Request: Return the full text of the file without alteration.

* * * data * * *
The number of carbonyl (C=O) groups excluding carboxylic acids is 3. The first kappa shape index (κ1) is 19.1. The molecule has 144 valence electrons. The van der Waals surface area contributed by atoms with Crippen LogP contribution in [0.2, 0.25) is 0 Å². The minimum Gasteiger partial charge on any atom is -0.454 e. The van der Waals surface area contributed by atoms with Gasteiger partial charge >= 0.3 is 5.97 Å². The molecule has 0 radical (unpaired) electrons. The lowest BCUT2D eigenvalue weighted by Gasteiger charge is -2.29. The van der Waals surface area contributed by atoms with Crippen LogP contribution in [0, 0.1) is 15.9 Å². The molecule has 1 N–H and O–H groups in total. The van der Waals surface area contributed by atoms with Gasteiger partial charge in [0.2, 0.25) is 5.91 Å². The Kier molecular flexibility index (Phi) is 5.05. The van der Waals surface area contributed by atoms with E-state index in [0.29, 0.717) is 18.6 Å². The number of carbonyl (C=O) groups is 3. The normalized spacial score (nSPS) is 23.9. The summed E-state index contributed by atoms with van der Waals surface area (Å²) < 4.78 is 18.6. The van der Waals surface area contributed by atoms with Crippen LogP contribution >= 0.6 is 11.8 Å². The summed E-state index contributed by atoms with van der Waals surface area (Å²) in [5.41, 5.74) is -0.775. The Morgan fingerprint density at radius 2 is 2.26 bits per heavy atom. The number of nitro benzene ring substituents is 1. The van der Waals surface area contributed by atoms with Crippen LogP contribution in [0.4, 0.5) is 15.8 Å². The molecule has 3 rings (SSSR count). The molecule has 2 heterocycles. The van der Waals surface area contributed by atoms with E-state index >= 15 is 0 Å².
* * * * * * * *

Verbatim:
The number of carbonyl (C=O) groups excluding carboxylic acids is 3. The first kappa shape index (κ1) is 19.1. The molecule has 144 valence electrons. The van der Waals surface area contributed by atoms with Crippen LogP contribution in [0.2, 0.25) is 0 Å². The minimum Gasteiger partial charge on any atom is -0.454 e. The van der Waals surface area contributed by atoms with Gasteiger partial charge >= 0.3 is 5.97 Å². The molecule has 0 radical (unpaired) electrons. The lowest BCUT2D eigenvalue weighted by Gasteiger charge is -2.29. The van der Waals surface area contributed by atoms with Crippen LogP contribution in [0, 0.1) is 15.9 Å². The molecule has 1 N–H and O–H groups in total. The van der Waals surface area contributed by atoms with Gasteiger partial charge in [0.2, 0.25) is 5.91 Å². The Kier molecular flexibility index (Phi) is 5.05. The van der Waals surface area contributed by atoms with E-state index in [0.29, 0.717) is 18.6 Å². The number of carbonyl (C=O) groups is 3. The normalized spacial score (nSPS) is 23.9. The summed E-state index contributed by atoms with van der Waals surface area (Å²) < 4.78 is 18.6. The van der Waals surface area contributed by atoms with Crippen LogP contribution >= 0.6 is 11.8 Å². The summed E-state index contributed by atoms with van der Waals surface area (Å²) in [5.41, 5.74) is -0.775. The Morgan fingerprint density at radius 2 is 2.26 bits per heavy atom. The number of nitro benzene ring substituents is 1. The van der Waals surface area contributed by atoms with Crippen LogP contribution in [0.4, 0.5) is 15.8 Å². The molecule has 3 rings (SSSR count). The molecule has 2 heterocycles. The van der Waals surface area contributed by atoms with E-state index >= 15 is 0 Å².